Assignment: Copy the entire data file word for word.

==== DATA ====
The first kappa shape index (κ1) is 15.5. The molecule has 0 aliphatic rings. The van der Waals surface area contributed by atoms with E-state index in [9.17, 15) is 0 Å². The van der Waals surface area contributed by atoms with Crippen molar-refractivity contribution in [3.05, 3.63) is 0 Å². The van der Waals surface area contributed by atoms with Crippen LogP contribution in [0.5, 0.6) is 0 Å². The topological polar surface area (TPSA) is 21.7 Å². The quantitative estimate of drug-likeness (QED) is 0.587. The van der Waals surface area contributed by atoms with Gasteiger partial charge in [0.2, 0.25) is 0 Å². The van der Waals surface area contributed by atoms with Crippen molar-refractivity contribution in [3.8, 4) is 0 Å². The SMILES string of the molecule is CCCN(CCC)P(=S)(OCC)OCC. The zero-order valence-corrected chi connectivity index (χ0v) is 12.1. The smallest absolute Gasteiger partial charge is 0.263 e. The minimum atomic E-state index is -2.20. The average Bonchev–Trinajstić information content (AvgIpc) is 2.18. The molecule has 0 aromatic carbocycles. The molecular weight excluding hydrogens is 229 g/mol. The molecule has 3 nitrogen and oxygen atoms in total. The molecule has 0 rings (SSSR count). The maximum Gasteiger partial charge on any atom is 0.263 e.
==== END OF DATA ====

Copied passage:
The first kappa shape index (κ1) is 15.5. The molecule has 0 aliphatic rings. The van der Waals surface area contributed by atoms with E-state index in [9.17, 15) is 0 Å². The van der Waals surface area contributed by atoms with Crippen molar-refractivity contribution in [3.05, 3.63) is 0 Å². The van der Waals surface area contributed by atoms with Crippen LogP contribution in [0.5, 0.6) is 0 Å². The topological polar surface area (TPSA) is 21.7 Å². The quantitative estimate of drug-likeness (QED) is 0.587. The van der Waals surface area contributed by atoms with Gasteiger partial charge in [0.2, 0.25) is 0 Å². The van der Waals surface area contributed by atoms with Crippen molar-refractivity contribution in [3.8, 4) is 0 Å². The SMILES string of the molecule is CCCN(CCC)P(=S)(OCC)OCC. The zero-order valence-corrected chi connectivity index (χ0v) is 12.1. The smallest absolute Gasteiger partial charge is 0.263 e. The minimum atomic E-state index is -2.20. The average Bonchev–Trinajstić information content (AvgIpc) is 2.18. The molecule has 0 aromatic carbocycles. The molecular weight excluding hydrogens is 229 g/mol. The molecule has 3 nitrogen and oxygen atoms in total. The molecule has 0 rings (SSSR count). The maximum Gasteiger partial charge on any atom is 0.263 e.